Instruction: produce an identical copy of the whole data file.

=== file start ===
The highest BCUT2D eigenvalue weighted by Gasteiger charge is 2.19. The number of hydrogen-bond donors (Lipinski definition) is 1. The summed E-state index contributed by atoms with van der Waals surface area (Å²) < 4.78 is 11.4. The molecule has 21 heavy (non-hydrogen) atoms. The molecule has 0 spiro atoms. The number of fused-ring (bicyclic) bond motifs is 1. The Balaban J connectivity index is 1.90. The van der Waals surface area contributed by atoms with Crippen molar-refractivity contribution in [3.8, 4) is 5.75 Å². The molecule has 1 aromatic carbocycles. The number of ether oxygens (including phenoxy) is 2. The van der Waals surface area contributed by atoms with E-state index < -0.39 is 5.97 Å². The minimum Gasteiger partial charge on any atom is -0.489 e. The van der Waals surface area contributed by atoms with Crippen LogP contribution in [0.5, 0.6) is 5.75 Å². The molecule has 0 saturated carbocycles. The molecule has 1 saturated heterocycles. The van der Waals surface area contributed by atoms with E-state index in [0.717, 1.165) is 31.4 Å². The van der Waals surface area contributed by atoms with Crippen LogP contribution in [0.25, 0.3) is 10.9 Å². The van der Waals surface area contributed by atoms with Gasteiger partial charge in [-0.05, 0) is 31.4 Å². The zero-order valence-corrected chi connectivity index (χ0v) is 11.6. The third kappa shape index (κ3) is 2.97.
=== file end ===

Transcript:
The highest BCUT2D eigenvalue weighted by Gasteiger charge is 2.19. The number of hydrogen-bond donors (Lipinski definition) is 1. The summed E-state index contributed by atoms with van der Waals surface area (Å²) < 4.78 is 11.4. The molecule has 21 heavy (non-hydrogen) atoms. The molecule has 0 spiro atoms. The number of fused-ring (bicyclic) bond motifs is 1. The Balaban J connectivity index is 1.90. The van der Waals surface area contributed by atoms with Crippen molar-refractivity contribution in [3.8, 4) is 5.75 Å². The molecule has 1 aromatic carbocycles. The number of ether oxygens (including phenoxy) is 2. The van der Waals surface area contributed by atoms with E-state index < -0.39 is 5.97 Å². The minimum Gasteiger partial charge on any atom is -0.489 e. The van der Waals surface area contributed by atoms with Crippen LogP contribution in [0.5, 0.6) is 5.75 Å². The molecule has 0 saturated carbocycles. The molecule has 1 saturated heterocycles. The van der Waals surface area contributed by atoms with E-state index in [0.717, 1.165) is 31.4 Å². The van der Waals surface area contributed by atoms with Crippen LogP contribution in [0.25, 0.3) is 10.9 Å². The van der Waals surface area contributed by atoms with Gasteiger partial charge in [-0.05, 0) is 31.4 Å². The zero-order valence-corrected chi connectivity index (χ0v) is 11.6. The third kappa shape index (κ3) is 2.97.